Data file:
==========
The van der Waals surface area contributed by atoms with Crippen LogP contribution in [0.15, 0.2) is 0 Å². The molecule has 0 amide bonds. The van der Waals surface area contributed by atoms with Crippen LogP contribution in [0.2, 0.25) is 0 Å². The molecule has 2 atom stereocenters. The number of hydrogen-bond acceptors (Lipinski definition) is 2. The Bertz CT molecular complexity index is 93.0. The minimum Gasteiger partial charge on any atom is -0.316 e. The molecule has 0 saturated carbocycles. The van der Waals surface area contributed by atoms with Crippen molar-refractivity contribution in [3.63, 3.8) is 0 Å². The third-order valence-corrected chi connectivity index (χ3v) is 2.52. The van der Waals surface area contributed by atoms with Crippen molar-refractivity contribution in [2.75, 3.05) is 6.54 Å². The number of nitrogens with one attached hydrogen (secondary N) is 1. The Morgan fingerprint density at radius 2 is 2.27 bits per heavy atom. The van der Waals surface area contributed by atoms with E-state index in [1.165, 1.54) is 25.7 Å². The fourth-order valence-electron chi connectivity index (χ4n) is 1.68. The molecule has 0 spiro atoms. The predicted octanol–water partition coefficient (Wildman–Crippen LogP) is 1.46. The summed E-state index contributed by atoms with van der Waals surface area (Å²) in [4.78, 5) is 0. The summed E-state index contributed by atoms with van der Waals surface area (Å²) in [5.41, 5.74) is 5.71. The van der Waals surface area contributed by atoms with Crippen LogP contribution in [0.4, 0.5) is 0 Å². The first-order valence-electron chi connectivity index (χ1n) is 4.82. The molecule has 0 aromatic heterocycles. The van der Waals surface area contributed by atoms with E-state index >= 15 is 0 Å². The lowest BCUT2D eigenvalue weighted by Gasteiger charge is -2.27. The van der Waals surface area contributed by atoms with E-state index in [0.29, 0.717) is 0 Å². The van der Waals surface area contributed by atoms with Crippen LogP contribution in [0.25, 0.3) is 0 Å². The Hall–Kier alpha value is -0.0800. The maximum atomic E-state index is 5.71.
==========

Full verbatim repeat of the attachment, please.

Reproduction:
The van der Waals surface area contributed by atoms with Crippen LogP contribution in [0.15, 0.2) is 0 Å². The molecule has 0 amide bonds. The van der Waals surface area contributed by atoms with Crippen LogP contribution in [0.2, 0.25) is 0 Å². The molecule has 2 atom stereocenters. The number of hydrogen-bond acceptors (Lipinski definition) is 2. The Bertz CT molecular complexity index is 93.0. The minimum Gasteiger partial charge on any atom is -0.316 e. The molecule has 0 saturated carbocycles. The van der Waals surface area contributed by atoms with Crippen molar-refractivity contribution in [3.63, 3.8) is 0 Å². The third-order valence-corrected chi connectivity index (χ3v) is 2.52. The van der Waals surface area contributed by atoms with Crippen molar-refractivity contribution in [2.75, 3.05) is 6.54 Å². The number of nitrogens with one attached hydrogen (secondary N) is 1. The Morgan fingerprint density at radius 2 is 2.27 bits per heavy atom. The van der Waals surface area contributed by atoms with E-state index in [1.165, 1.54) is 25.7 Å². The fourth-order valence-electron chi connectivity index (χ4n) is 1.68. The molecule has 0 spiro atoms. The predicted octanol–water partition coefficient (Wildman–Crippen LogP) is 1.46. The summed E-state index contributed by atoms with van der Waals surface area (Å²) in [4.78, 5) is 0. The summed E-state index contributed by atoms with van der Waals surface area (Å²) in [5.41, 5.74) is 5.71. The van der Waals surface area contributed by atoms with Crippen LogP contribution in [0.4, 0.5) is 0 Å². The first-order valence-electron chi connectivity index (χ1n) is 4.82. The molecule has 0 aromatic heterocycles. The van der Waals surface area contributed by atoms with E-state index >= 15 is 0 Å². The lowest BCUT2D eigenvalue weighted by Gasteiger charge is -2.27. The van der Waals surface area contributed by atoms with E-state index in [0.29, 0.717) is 0 Å². The van der Waals surface area contributed by atoms with Crippen LogP contribution in [0.25, 0.3) is 0 Å². The Hall–Kier alpha value is -0.0800. The maximum atomic E-state index is 5.71.